Inspiration and guidance is revealed through the primary source materials of your life.
There are no available registration dates at this time.
New 2020 Dates Coming Soon!
Translating lived experiences to the page is much more than simply transcribing memories. Writing first-person essays or a memoir asks an author to become a keen and careful observer. The primary source materials of a life– sketchbooks, recipes, a wooden spoon, favorite sweater, journals, saved ticket stubs, a coffee mug, other ephemera– all contribute clues and inspiration for crafting prose. These personal artifacts can act as a welcome catalyst for considering the story of oneself.
Each student will bring chosen objects to share and use as writing prompts during the week-long workshop, as the exercises will revolve around each item. Substantial parts of the week are reserved for writing, as nothing takes the place of sustained time and focus to transform thoughts to written words. Peer and instructor feedback is also a central component of the course, as work improves immeasurably with the help of the collective.
Peppered throughout the week will be moderated discussions on the relationship between humans and everyday objects, from the Japanese concept of tsukumogami (household objects with souls), to new work by author Glenn Adamson titled, Fewer, Better Things: The Hidden Wisdom of Objects.
Students at all stages of the writing process are encouraged to attend. The course can benefit everyone from those with publication ambitions, to those interested in committing stories down in writing for posterity, or those fascinated by our connection to inanimate objects, and all in between.
Winter/Spring lodging and meal package available for $525. Includes breakfast and lunch Monday – Friday. Dinner services are not available during our Winter/Spring session. Meal plan (mandatory) without lodging $150. Plan to arrive on Sunday afternoon/evening to be rested for your workshop which will begin Monday morning, following registration. Workshops will end late Friday afternoon. Lodging is booked for a Saturday departure.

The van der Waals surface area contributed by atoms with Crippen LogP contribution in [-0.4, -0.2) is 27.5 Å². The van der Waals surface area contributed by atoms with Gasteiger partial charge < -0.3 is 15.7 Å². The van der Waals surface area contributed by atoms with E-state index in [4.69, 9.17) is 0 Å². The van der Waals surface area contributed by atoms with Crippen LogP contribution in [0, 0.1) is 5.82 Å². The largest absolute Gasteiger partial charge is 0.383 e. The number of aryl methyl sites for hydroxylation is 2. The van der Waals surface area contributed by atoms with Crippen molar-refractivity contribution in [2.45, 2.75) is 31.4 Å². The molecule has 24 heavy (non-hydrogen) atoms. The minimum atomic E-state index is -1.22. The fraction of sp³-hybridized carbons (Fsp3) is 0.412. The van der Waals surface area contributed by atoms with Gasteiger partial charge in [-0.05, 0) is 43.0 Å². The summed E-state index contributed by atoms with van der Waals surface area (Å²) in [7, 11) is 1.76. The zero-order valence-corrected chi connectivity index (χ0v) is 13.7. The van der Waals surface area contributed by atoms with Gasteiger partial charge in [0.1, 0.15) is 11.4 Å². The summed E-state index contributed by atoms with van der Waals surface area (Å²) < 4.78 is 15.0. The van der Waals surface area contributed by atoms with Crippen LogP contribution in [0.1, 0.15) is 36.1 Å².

Instructor: Anita Verna Crofts
Anita Verna Crofts is on faculty at the Department of Communication at the University of Washington. Her 2016 memoir published by Chin Music Press, Meet Me at the Bamboo Table, showcased a combination of prose, illustration, and photography. Anita is interested in the interplay of culture, identity, and communication. She teaches courses on storytelling, creativity, and the relationship between personal narrative and leadership. Anita serves as the Associate Director for the Communication Leadership graduate program, helping to oversee both the Master of Communication in Digital Media and the Master of Communication in Communities and Networks. Her classrooms are designed to be collaborative spaces that provide substantial time for individual reflection and skill sharpening.